Dormant adverse possession claims and historical acquisitions for public works: Lawson v South Australian Minister for Water and the River Murray (No 2) [2014] NSWLEC 189

Infrastructure projects in New South Wales have historically been aided by the provisions under the Public Works Act 1912 (Public Works Act). Under the Public Works Act,[1] the Minister could compulsorily acquire land for ‘authorised work’ by notification published in the Gazette. The Public Works Act continues to apply to the resumption of land affected before the commencement of the Land Acquisition (Just Terms Compensation) Act 1991 (Just Terms Act).

An important, but generally unnoticed, decision was handed down by Biscoe J in December last year. Lawson v South Australian Minister for Water and the River Murray (No 2)[2] (Lawson) extended the time in which an applicant could claim compensation for a compulsory acquisition of land at Lake Victoria that had occurred almost 100 years ago.

The Lawson decision shows that we cannot always assume that lands on which public works have been constructed will be free from liability associated with past compulsory acquisitions.

Claim

Ms Lawson claimed that she should be granted an extension to make a claim for compensation because:

  • her Aboriginal great grandfather obtained possessory title by adverse possession in 1848 (60 years after the first European settlement in New South Wales)
  • in 1922, her paternal grandmother was a successor to that title, and had a statutory entitlement to compensation for a 1922 acquisition of lands around Lake Victoria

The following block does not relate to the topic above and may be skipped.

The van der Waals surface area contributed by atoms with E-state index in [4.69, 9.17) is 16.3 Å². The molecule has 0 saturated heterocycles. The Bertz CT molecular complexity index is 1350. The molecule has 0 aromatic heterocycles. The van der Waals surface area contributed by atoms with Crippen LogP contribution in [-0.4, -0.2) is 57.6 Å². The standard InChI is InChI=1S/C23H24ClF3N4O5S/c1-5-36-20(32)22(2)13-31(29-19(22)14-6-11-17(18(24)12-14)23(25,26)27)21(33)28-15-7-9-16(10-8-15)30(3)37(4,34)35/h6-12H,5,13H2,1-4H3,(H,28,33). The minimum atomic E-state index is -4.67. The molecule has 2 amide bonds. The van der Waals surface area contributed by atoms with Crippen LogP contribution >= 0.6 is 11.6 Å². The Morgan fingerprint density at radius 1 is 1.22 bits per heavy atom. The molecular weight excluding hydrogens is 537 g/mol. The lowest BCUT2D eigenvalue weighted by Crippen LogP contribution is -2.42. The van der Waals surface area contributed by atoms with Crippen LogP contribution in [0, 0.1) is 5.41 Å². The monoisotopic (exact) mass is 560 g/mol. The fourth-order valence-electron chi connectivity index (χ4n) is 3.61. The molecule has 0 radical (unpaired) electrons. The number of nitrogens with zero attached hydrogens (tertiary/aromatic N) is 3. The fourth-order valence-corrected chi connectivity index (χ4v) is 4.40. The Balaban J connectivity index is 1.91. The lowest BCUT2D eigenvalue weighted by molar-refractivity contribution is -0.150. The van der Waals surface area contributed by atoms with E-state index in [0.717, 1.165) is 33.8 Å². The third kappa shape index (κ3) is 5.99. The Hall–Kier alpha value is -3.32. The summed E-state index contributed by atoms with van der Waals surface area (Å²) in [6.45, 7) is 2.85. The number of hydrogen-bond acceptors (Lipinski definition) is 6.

• Ms Lawson was a successor to that title.

Respondent’s submissions

One of the respondents, the South Australian Minister for Water, submitted that the Court should refuse Ms Lawson’s application for an extension because:

  • the action is time-barred by virtue of section 14(1)(d) of the Limitation Act 1969 (Limitation Act)
  • the Court’s discretion should not be exercised in favour of Ms Lawson.

Under the Limitation Act,[3] a cause of action to recover money ‘recoverable by virtue of enactment’ is not maintainable if brought after 6 years from the date on which the cause of action first accrues to the plaintiff.

Justice Biscoe held that the weight of authority went against the Minister’s submission that the Limitation Act applied. Specifically, his Honour followed Stein J in Dobinson v Lake Macquarie City Council,[4] where it was held that:

The Limitation Act

it is plain that there was and is no limitation period for the commencement of proceedings in the Court to fix compensation for the resumption of land under the Local Government Act and Public Works Act.

Discretion

In relation to the Court’s discretion, the Minister submitted that:

  • there was no evidence of adverse possession ripening in 1848, nor evidence of the passing of possessory title
  • the purpose of the time limit was to afford protection against ‘stale claims’.

Despite being described by Biscoe J as ‘sketchy’, Ms Lawson’s evidence was unchallenged, and was accepted by the Court for the purposes of the application.

Interestingly, his Honour considered two examples in relation to adverse possession: